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We’re All 3 1/2″ Now

Just a quick update on the vintage 5″ floppy project: I bought a half-height Teac 1.2 MB floppy drive at OEM Parts earlier this afternoon, since I was buying silver mica caps anyway. I took the cleanest of the three or four they had on the shelf. Back home, I wrestled the side panel off an EMachines box built in 2004 and put some memory in it, then pried away the space-holder from the vacant front bay and slid the Teac drive into place.

The machine came from Best Buy with neither a floppy drive nor a floppy cable. The usual floppy drive cable connector is present on the mobo. As luck would have it (or maybe not luck so much as ancient habit) I found a very old floppy cable at the bottom of my Odd PC Junk bin. It’s the five-plug model, with two sets of both types of floppy drive data connectors. I plugged the controller end into the mobo, connected the pre-twist edge connector (that is, the one closest to the mobo) to the Teac, plugged a power connector into the drive, and powered the machine up.

XP ran as expected; it’s the old machine from our church, and I know it well. Windows knew that there was now a drive on the floppy controller, but reported it as 3 1/2″. I booted back into BIOS, but unlike the older machines I recall, there was no BIOS setting to specify what size floppy drive was in the box. Using the post-twist edge connector prevented Windows from seeing the drive at all.

I guess we’re all 3 1/2″ now, if we’re floppy at all.

The drive isn’t stone dead: When I put a 1990 TopSpeed Modula 2 floppy in it, the drive sounds like it’s indexing across the surface of the disk, but never returns any data to Windows. The drive may be bad, or the disk may be bad. Certainly the machine doesn’t appear to know what a 5″ floppy drive is. All in all, it’s really not 1990 anymore.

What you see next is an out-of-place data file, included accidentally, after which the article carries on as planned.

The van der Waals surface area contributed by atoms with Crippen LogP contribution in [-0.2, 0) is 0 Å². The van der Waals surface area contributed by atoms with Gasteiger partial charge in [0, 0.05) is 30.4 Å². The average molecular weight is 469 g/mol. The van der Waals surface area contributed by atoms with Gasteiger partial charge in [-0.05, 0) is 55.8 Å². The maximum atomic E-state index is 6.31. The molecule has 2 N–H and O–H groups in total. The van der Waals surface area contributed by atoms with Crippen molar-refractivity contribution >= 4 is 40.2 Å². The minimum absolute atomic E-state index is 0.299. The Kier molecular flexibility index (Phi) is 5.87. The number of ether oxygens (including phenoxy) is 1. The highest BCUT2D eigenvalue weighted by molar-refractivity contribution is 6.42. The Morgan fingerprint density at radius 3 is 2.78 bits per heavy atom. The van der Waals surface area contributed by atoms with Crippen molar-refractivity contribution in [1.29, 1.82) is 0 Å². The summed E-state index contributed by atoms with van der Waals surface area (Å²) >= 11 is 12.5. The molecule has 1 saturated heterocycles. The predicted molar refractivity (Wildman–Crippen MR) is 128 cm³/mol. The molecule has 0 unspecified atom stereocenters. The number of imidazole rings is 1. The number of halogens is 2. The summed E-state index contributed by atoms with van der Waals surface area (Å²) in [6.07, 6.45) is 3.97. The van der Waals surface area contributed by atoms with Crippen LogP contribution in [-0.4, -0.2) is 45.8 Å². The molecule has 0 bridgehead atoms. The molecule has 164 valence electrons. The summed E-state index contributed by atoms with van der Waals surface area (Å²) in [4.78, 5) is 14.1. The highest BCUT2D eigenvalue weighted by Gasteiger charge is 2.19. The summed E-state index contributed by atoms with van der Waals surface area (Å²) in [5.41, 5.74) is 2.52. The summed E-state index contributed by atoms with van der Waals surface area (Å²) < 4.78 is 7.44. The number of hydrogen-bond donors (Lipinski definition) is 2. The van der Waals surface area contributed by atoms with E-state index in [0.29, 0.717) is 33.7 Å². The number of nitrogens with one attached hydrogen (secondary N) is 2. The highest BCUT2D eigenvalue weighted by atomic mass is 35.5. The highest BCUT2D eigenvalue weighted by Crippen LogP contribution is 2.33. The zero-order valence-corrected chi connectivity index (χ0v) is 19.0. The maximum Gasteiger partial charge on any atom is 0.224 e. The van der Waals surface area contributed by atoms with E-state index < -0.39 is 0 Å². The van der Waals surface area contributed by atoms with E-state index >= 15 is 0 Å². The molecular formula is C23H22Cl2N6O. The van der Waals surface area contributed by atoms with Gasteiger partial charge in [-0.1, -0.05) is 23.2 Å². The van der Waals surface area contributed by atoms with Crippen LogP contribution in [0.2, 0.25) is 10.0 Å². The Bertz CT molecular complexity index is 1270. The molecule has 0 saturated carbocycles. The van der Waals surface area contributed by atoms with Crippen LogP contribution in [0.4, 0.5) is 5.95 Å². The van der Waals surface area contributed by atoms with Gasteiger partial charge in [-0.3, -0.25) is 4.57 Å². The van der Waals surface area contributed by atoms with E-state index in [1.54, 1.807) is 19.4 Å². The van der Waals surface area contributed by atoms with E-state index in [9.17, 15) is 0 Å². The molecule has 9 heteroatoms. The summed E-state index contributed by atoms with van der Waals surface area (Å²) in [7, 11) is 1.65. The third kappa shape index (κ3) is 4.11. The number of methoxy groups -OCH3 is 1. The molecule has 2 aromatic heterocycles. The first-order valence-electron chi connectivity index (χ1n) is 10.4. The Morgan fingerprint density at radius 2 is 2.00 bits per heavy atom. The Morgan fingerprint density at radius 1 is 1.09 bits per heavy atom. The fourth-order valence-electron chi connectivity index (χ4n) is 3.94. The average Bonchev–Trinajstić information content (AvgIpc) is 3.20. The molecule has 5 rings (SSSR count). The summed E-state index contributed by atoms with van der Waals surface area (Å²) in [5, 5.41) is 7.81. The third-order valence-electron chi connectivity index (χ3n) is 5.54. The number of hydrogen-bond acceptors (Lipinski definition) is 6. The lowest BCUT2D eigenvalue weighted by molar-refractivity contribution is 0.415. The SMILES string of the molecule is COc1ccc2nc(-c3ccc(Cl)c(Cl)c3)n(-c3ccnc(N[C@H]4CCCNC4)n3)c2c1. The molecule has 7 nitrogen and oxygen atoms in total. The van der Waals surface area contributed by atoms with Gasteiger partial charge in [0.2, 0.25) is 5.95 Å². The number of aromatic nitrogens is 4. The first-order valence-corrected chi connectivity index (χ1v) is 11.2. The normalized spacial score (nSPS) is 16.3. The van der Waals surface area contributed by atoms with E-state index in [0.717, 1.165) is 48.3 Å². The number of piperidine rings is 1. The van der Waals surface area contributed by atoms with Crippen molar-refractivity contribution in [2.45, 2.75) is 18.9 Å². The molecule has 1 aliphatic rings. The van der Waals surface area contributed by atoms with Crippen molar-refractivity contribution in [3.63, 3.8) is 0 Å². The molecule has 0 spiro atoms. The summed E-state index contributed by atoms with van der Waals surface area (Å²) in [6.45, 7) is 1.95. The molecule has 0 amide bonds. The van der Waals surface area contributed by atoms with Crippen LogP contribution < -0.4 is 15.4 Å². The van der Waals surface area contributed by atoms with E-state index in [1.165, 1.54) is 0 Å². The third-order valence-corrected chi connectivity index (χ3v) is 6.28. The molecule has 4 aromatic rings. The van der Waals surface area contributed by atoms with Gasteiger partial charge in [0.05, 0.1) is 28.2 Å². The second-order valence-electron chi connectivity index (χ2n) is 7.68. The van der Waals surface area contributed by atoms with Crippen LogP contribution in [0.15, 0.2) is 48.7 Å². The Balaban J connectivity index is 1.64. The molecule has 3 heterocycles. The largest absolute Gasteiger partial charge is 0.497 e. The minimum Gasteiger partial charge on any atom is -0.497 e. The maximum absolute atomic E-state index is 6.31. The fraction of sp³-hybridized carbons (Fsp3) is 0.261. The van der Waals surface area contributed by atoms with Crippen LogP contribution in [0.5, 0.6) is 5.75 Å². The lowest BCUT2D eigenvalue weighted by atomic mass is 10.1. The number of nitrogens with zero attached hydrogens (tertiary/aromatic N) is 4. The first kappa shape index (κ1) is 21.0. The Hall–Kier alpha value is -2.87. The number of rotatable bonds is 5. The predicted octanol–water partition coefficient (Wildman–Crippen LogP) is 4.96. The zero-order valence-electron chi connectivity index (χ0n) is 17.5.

This was an hour’s project, not a day’s project or even an evening’s project. I’ve spent about as much time on it as I think it’s worth. I’m not going to dump the diskettes, but until a machine old enough to know 5″ from 3″ finds its way here, this is as far as I’m taking it.


  1. Tom Dison says:

    I keep an old 8088 around just in case. It has 5 1/4, a 20MB hard-drive and a CGA monitor. Still boots up last time I checked.

  2. Tom Dison says:

    By the way, this is how I knew Y2K wasn’t going to be a big deal. I changed the date on my 8088 to 2011, running Dos 6.2. Everything kept working fine.

  3. Tom R. says:

    Jeff, you may need to find Peabody and his boy Sherman for this. The most recent computer I could find here that supported the 5″ format drives was a Dell Optiplex G1. I had to go to the Dell site with the service tag just to remember what that machine was. The site said that Service tag shipped with a Pentium or Celeron processor ranging from 266 to 400 Mhz. It was the last Windows 98 box and has not been powered on in at least 5 or 6 years.

    I have a collection of old Pentiums ranging from P90’s to the one mentioned above. None currently on line. I actually had one of the P90’s on my network for a while, and I think it was running Windows 98.

    The problem isn’t going to be just getting something that runs a 5″ disk. You need something that runs a 5″ disk AND can run something that a more modern computer can also read, or at least be able to be networked to one.